Raising children is not a default chore for women who were not successful in the world of business, power, and wealth. However, the trend in the last few decades has been to delegate childcare to women who are often treated like second-class citizens. Society seems to dismiss and even ridicule women’s most sacred, natural role as nurturing mothers.
I fully realize most mothers have no choice but to work in our present economy. My contention is with prevailing attitudes about children, mothers and child care. From preschool, we are groomed to get ahead, surpass our peers by getting into the best universities and snatch prized careers. But success alone will not make us happy. Just take a look at the generations who have gone before us. The all-too-common mid-life crisis is a testament to the failure of a life focused on career advancement to the exclusion of family. Many women bemoan the fact they did not have time to nurture their children like they would have liked to. Family life often crumbles to ashes, sacrificed on the altar of success.
In this milieu, Catholic women continue to grapple with how to live faithful to the teachings of the Church while remaining true to themselves as members of modern society. Sadly, young mothers are dealing with the same issues I did thirty-eight years ago. The problem is a pro-life stance seems to clash with concepts of feminism. Feminists believe the only way to achieve a sense of accomplishment is to succeed in a career, freed from the constraints of pregnancy and childcare.
Of course, some Catholic women should pursue full-time careers or consecrate themselves to religious life but others want to embrace motherhood. Young women are turned off by traditional reflections which often romanticize mothers while managing to leave them feeling powerless at the same time. In the face of this dilemma, I wrote an anthology with four other Catholic women about the pain and joy of reclaiming a sense of dignity as a mother in today’s society called Love Rebel: Reclaiming Motherhood.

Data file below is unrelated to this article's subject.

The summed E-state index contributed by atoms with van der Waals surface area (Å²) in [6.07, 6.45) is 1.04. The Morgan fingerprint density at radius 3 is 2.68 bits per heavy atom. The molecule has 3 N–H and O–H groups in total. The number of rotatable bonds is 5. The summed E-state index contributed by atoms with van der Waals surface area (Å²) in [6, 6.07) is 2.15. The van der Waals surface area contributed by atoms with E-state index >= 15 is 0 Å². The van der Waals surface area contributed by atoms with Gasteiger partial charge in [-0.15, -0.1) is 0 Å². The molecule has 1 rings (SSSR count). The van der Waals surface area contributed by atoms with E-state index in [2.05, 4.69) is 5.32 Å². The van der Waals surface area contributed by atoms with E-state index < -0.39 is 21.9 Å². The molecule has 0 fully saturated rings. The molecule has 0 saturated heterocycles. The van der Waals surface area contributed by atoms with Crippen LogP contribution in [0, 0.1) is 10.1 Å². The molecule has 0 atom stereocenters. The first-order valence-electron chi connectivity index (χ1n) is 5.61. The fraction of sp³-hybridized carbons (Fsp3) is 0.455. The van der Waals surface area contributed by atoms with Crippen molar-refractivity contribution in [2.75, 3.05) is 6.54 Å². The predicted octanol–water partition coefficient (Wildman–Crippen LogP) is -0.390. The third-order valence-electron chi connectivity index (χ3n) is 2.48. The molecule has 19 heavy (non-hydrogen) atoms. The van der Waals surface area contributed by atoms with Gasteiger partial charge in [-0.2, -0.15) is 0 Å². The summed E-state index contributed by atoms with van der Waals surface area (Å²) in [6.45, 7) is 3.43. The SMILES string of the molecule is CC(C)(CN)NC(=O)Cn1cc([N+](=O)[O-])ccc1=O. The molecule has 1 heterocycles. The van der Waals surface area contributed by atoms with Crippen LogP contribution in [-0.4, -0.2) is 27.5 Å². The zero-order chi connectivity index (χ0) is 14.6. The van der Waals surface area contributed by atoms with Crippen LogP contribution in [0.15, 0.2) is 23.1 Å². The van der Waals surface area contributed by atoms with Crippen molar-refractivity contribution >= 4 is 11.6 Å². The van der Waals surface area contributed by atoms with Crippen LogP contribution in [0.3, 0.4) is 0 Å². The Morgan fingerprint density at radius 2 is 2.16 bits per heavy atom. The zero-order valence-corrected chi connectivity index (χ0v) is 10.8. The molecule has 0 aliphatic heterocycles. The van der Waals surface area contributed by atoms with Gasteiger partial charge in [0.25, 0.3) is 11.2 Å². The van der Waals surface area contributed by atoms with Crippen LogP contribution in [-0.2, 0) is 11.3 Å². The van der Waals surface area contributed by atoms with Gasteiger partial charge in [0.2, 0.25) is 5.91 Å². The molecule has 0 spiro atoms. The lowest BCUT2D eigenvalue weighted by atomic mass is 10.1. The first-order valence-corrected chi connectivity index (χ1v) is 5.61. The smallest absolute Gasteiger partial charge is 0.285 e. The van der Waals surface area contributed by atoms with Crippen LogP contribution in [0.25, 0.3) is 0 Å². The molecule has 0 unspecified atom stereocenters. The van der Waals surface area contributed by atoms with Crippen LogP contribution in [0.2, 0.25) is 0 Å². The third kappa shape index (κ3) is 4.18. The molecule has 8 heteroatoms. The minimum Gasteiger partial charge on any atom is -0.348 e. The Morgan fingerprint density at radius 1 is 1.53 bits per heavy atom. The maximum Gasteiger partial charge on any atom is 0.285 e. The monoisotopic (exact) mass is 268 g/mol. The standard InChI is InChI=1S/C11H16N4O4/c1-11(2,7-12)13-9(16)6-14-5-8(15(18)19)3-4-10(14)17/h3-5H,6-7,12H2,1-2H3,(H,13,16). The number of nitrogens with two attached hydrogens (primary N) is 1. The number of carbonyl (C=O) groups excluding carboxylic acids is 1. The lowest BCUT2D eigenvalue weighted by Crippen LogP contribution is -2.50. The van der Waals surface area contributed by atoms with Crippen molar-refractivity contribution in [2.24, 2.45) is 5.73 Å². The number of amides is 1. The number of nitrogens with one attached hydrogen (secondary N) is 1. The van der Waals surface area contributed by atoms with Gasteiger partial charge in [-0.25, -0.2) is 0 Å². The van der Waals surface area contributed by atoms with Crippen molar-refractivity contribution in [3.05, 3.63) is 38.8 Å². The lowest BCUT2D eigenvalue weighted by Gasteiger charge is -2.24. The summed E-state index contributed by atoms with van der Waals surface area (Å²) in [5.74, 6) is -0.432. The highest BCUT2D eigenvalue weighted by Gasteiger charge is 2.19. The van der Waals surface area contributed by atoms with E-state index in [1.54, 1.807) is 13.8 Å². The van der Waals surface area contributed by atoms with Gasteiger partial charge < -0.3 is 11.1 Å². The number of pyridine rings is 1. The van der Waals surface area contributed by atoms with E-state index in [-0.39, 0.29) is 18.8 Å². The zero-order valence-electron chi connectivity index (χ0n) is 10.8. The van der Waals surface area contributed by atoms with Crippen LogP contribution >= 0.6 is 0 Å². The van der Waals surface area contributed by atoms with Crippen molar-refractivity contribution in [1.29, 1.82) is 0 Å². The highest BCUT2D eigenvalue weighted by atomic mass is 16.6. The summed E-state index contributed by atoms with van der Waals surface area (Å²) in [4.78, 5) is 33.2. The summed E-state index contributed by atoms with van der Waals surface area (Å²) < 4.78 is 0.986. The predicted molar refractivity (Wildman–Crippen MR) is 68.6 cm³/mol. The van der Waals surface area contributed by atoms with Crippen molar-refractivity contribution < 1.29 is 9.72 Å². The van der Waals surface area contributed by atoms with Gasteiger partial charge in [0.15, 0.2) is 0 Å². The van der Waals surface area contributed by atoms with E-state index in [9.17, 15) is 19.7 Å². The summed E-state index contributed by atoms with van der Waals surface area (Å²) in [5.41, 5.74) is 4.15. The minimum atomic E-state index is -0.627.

Mothering is My Vocation
I admit the words pro-life and feminist seem to oppose each other. I was surprised to discover a challenging, satisfying life as a mother of a large family. The background I came from did not look favourably on large families. When my intellectual grandfather heard I had married a Catholic, he was aghast, “My God, how did she get into that mess? Well, at least tell her to not have a lot of children.”
I did not plan on having a large family. As a convert at nineteen-years-old, I was sure I was called to be a nun with an important mission to fulfill. I was a serious university student, who worked on a pastoral team. I did not even date and never considered marriage or motherhood. Then, God introduced me to my future husband and upended all my plans.
After the birth of our fourth child, my husband and I struggled to understand exactly how we should live our lives. Of course, we practiced natural family planning, but I was one of those rare people who could conceive long before ovulation and we were pro-life, abortion was not an option. My doctor, after considering another unplanned pregnancy surmised, “Ah, I remember reading about a woman in New Zealand two years ago who conceived five days before ovulation.” I raised my hand and chirped, “Well, you can add me to that list!”